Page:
Smriti Rana, Pallium India’s Head – Policy & Strategic Partnerships, writes:
The sheer prevalence of cervical cancer warrants its prioritization. Much of the global burden is in low and middle income countries (LMICs) where around 85% of cervical cancer cases occur. India has approximately 120,000 new cases of cervical cancer diagnosed annually. Palliative Care is not available for 96% of women with cancer in India (Lancet commission report).
The social suffering endured by patients of cervical cancer is arguably more severe and complex than almost any other cancer, and exists within a larger, more convoluted web of intersectionality of gender, access to resources and traditional patriarchy.
It is gendered – in all aspects women are the last to take care of their health or to access healthcare in a timely manner. This is not due to genetics but social determinants. Especially in LICs and LMICs, across social strata, we find less health-seeking behavior as well as bargaining/ decision-making power amongst women.
Added to that is the fact that Cervical cancer affects women in their sexual organs and impacts their sexual function, both of which have powerful emotional and cultural associations. The site of the disease, a place replete with nerve endings, makes it one of the most painful cancers there is.
When the disease progresses to advanced stages, lack of access to sanitary aides in settings that at the best of times do not even have access to such products for regular menstrual hygiene, aggravates the suffering. Fatigue and increasing and difficult to control pain compromise her ability to continue working or contributing to the household, leading to a fall in status. Malodorous discharge and bleeding isolates her further. Over 80% of women experience sexual dysfunction and over 40% are abandoned by their intimate partners.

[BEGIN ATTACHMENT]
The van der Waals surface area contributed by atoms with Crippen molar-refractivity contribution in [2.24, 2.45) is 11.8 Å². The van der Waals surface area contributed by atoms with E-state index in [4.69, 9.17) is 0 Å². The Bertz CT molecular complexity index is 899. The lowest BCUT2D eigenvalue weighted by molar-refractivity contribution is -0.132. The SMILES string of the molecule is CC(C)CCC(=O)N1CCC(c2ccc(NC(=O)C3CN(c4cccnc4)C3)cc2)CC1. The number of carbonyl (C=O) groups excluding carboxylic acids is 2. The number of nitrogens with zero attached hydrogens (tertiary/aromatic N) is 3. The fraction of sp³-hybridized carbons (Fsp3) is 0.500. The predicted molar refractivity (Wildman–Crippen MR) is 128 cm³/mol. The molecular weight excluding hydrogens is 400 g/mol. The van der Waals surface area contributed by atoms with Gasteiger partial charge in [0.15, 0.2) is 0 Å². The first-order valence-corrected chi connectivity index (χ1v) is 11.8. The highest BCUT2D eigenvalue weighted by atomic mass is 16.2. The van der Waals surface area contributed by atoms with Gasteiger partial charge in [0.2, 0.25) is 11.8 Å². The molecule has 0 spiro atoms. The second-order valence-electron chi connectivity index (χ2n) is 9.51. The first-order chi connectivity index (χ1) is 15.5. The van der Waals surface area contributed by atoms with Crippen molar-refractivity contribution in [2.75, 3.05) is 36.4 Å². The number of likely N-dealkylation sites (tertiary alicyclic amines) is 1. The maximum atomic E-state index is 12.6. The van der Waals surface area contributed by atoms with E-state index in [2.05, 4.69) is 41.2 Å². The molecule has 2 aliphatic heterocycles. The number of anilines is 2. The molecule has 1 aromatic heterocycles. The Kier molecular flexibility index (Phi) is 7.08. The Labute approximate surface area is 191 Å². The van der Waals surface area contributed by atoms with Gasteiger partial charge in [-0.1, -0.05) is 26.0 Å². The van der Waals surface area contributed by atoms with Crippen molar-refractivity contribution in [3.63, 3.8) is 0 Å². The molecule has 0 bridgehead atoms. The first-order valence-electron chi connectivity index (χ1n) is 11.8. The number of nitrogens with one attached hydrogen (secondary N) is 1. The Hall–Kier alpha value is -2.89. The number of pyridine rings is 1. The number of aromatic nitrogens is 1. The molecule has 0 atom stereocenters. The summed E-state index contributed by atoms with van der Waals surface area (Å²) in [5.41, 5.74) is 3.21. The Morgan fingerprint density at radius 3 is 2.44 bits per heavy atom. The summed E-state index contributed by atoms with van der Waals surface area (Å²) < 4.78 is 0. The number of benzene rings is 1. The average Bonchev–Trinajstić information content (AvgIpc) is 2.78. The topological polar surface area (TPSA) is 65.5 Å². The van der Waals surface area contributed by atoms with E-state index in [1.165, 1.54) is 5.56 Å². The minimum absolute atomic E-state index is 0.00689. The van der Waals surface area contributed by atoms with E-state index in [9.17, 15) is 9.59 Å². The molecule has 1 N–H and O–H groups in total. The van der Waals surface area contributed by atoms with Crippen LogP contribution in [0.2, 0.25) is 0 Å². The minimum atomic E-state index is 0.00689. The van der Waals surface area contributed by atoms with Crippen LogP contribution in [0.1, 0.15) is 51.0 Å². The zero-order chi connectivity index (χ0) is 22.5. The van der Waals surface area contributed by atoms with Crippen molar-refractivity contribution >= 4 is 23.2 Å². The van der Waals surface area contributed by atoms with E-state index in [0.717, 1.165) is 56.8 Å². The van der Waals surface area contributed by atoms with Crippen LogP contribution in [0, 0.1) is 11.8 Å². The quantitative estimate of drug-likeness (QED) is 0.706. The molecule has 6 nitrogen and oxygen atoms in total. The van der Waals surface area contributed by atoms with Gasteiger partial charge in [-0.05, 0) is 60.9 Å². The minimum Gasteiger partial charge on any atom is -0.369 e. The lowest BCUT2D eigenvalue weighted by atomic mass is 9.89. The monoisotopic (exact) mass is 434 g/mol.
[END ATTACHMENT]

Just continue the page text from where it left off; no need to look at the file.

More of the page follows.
The cultural rhetoric around a womans sexual organs and diseases associated with it, make it a difficult subject for many to talk about and seek help to manage. There is a “Veil of Silence” that shrouds discourse around cervical cancer even in urban and educated circles.
While the prevention of cervical cancer and vaccinations certainly need to be more effectively implemented and scaled up, we cannot ignore the large numbers already afflicted. In addressing the social suffering of women with cervical cancer, we need to address not just the prevention, but also the management of this suffering, through adequate palliative care.
The sensitivity, reluctance and shame that often accompanies talk about women’s bodies, particularly amongst those that come from more conservative contexts must be mitigated.
Please watch this video, and share it with your friends. Help spread the message.
This video was screened at World Health Organization (WHO)’s program on Cervical Cancer Elimination, on November 17, 2021.